Kennedy said although tuition increases are unpopular, students might well end up saving money.
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The negotiations by Governor Cuomo and legislators follow proposals by the SUNY board for what they’re calling a “rational tuition” policy that would regularly increase tuition to avoid larger, irregular spikes.
Kennedy said SUNY has had enormous cuts in state tax support and that it’s getting harder for students to get the courses they need. If they have to go to school longer, Kennedy said, it costs them more.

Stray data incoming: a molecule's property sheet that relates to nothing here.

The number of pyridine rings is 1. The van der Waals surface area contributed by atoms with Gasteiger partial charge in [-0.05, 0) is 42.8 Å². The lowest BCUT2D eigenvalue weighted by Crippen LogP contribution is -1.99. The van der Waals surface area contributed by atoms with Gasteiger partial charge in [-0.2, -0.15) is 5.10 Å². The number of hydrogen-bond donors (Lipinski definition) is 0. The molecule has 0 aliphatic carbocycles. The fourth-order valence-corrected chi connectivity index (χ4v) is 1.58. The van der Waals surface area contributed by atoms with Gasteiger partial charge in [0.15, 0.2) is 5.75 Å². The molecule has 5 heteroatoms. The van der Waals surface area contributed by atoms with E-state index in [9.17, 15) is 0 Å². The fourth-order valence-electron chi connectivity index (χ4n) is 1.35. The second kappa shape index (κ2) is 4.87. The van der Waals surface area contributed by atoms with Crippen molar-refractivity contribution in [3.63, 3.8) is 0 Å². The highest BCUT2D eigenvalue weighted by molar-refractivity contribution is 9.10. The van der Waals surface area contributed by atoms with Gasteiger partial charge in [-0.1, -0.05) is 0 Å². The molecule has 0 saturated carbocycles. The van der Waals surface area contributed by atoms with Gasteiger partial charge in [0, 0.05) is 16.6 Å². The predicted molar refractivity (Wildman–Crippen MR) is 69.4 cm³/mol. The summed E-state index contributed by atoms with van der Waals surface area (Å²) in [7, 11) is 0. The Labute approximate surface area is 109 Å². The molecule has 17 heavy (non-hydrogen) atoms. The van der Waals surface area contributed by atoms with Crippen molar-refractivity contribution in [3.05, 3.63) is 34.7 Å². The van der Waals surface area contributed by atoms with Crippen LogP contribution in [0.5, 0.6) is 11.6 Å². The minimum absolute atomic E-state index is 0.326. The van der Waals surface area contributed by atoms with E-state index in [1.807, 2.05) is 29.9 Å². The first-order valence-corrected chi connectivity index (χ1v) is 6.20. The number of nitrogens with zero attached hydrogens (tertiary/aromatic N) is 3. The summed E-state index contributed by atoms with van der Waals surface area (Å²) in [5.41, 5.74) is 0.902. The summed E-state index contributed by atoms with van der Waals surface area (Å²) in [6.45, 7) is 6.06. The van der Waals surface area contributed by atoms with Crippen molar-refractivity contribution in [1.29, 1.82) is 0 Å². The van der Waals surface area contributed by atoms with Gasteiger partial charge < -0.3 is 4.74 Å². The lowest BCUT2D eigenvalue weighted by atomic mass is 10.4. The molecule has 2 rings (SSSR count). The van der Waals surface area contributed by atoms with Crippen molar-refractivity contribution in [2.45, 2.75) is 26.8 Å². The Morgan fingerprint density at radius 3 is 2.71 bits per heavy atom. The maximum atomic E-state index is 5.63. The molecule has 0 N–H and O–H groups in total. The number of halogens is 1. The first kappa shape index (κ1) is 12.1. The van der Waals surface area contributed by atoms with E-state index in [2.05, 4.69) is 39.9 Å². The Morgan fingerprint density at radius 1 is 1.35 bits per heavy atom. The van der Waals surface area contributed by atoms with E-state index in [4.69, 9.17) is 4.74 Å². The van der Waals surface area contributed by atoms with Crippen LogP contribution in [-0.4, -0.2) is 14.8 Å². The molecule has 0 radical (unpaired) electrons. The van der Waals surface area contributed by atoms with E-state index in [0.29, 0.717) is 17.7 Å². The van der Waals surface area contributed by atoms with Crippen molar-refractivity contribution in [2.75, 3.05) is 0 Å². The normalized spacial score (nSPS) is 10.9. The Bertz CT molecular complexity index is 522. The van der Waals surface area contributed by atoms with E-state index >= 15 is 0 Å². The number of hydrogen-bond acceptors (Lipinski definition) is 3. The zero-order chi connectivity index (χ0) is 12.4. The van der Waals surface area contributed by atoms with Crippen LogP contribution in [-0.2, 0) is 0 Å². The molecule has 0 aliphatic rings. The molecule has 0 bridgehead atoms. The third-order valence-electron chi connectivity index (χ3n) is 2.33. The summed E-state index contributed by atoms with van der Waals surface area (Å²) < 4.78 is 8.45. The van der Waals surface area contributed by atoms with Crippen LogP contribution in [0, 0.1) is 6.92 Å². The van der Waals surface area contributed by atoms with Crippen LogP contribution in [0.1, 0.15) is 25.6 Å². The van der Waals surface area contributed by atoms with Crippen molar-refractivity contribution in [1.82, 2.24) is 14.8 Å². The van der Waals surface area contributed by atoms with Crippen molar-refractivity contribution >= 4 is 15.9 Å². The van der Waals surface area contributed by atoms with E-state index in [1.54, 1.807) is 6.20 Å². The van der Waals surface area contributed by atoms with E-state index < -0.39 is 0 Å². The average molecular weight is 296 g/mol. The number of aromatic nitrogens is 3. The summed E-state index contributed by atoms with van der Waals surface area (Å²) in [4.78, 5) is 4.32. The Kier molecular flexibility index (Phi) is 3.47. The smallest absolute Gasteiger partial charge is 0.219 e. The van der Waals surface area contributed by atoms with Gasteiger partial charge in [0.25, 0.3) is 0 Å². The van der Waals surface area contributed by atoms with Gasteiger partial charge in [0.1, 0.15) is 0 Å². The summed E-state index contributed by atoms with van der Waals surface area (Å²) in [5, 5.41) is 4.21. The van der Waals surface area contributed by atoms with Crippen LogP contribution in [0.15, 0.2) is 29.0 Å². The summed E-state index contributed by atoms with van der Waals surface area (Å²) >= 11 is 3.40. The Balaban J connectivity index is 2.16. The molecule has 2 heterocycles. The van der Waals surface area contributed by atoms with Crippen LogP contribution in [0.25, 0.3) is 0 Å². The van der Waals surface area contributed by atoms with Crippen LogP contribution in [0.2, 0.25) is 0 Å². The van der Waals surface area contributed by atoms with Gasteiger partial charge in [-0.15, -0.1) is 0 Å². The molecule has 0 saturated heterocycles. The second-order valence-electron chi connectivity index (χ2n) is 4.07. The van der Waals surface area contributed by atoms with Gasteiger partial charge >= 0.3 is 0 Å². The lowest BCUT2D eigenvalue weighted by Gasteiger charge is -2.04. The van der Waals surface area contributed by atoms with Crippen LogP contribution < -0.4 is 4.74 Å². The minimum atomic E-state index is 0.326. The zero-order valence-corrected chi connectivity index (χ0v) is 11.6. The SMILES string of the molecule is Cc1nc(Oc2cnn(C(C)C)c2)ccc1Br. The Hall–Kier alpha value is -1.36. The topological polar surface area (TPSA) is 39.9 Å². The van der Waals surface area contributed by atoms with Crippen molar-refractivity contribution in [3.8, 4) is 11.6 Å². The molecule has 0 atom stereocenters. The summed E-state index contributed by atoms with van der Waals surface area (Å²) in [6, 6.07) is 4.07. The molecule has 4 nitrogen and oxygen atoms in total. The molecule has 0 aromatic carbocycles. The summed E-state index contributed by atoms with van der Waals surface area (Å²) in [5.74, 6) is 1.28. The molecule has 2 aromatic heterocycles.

Assembly speaker Sheldon Silver says any deal would have to ensure that all the revenue stays with SUNY rather than going into the state’s general fund, as Kennedy said has happened in the past.
If the deal is reached in the final ten days of the legislative session, most of the 64 campuses could see an increase as early as the fall semester.